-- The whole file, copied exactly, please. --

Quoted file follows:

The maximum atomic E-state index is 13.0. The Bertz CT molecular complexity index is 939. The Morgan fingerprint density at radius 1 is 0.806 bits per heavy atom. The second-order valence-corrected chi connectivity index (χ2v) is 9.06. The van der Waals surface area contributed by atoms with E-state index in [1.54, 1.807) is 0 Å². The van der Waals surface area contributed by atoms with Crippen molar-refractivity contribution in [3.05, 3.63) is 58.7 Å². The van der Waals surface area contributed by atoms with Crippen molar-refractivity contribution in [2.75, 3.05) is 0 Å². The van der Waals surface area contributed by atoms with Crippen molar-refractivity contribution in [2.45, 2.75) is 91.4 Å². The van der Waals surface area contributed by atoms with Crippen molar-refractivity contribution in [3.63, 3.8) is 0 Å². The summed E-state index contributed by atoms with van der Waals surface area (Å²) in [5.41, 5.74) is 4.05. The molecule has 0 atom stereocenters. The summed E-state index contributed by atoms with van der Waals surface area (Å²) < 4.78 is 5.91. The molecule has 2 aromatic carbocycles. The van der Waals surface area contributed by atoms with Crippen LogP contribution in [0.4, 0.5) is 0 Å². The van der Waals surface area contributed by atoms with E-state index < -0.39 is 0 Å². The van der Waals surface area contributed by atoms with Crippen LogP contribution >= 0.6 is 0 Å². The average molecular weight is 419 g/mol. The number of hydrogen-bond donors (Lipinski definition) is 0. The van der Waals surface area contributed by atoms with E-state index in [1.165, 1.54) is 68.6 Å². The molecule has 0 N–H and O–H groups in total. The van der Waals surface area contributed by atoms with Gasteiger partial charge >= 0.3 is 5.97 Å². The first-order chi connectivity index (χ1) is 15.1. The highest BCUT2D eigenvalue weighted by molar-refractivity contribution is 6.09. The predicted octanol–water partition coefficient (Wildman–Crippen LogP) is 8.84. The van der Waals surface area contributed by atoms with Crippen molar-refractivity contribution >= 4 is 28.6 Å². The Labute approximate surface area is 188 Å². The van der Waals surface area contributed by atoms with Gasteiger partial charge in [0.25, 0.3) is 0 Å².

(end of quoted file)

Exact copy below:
The maximum atomic E-state index is 13.0. The Bertz CT molecular complexity index is 939. The Morgan fingerprint density at radius 1 is 0.806 bits per heavy atom. The second-order valence-corrected chi connectivity index (χ2v) is 9.06. The van der Waals surface area contributed by atoms with E-state index in [1.54, 1.807) is 0 Å². The van der Waals surface area contributed by atoms with Crippen molar-refractivity contribution in [3.05, 3.63) is 58.7 Å². The van der Waals surface area contributed by atoms with Crippen molar-refractivity contribution in [2.75, 3.05) is 0 Å². The van der Waals surface area contributed by atoms with Crippen molar-refractivity contribution in [2.45, 2.75) is 91.4 Å². The van der Waals surface area contributed by atoms with Crippen molar-refractivity contribution in [3.63, 3.8) is 0 Å². The summed E-state index contributed by atoms with van der Waals surface area (Å²) in [5.41, 5.74) is 4.05. The molecule has 0 atom stereocenters. The summed E-state index contributed by atoms with van der Waals surface area (Å²) < 4.78 is 5.91. The molecule has 2 aromatic carbocycles. The van der Waals surface area contributed by atoms with Crippen LogP contribution in [0.4, 0.5) is 0 Å². The van der Waals surface area contributed by atoms with E-state index < -0.39 is 0 Å². The van der Waals surface area contributed by atoms with Crippen LogP contribution >= 0.6 is 0 Å². The average molecular weight is 419 g/mol. The number of hydrogen-bond donors (Lipinski definition) is 0. The van der Waals surface area contributed by atoms with E-state index in [1.165, 1.54) is 68.6 Å². The molecule has 0 N–H and O–H groups in total. The van der Waals surface area contributed by atoms with Gasteiger partial charge >= 0.3 is 5.97 Å². The first-order chi connectivity index (χ1) is 15.1. The highest BCUT2D eigenvalue weighted by molar-refractivity contribution is 6.09. The predicted octanol–water partition coefficient (Wildman–Crippen LogP) is 8.84. The van der Waals surface area contributed by atoms with Crippen molar-refractivity contribution >= 4 is 28.6 Å². The Labute approximate surface area is 188 Å². The van der Waals surface area contributed by atoms with Gasteiger partial charge in [0.25, 0.3) is 0 Å².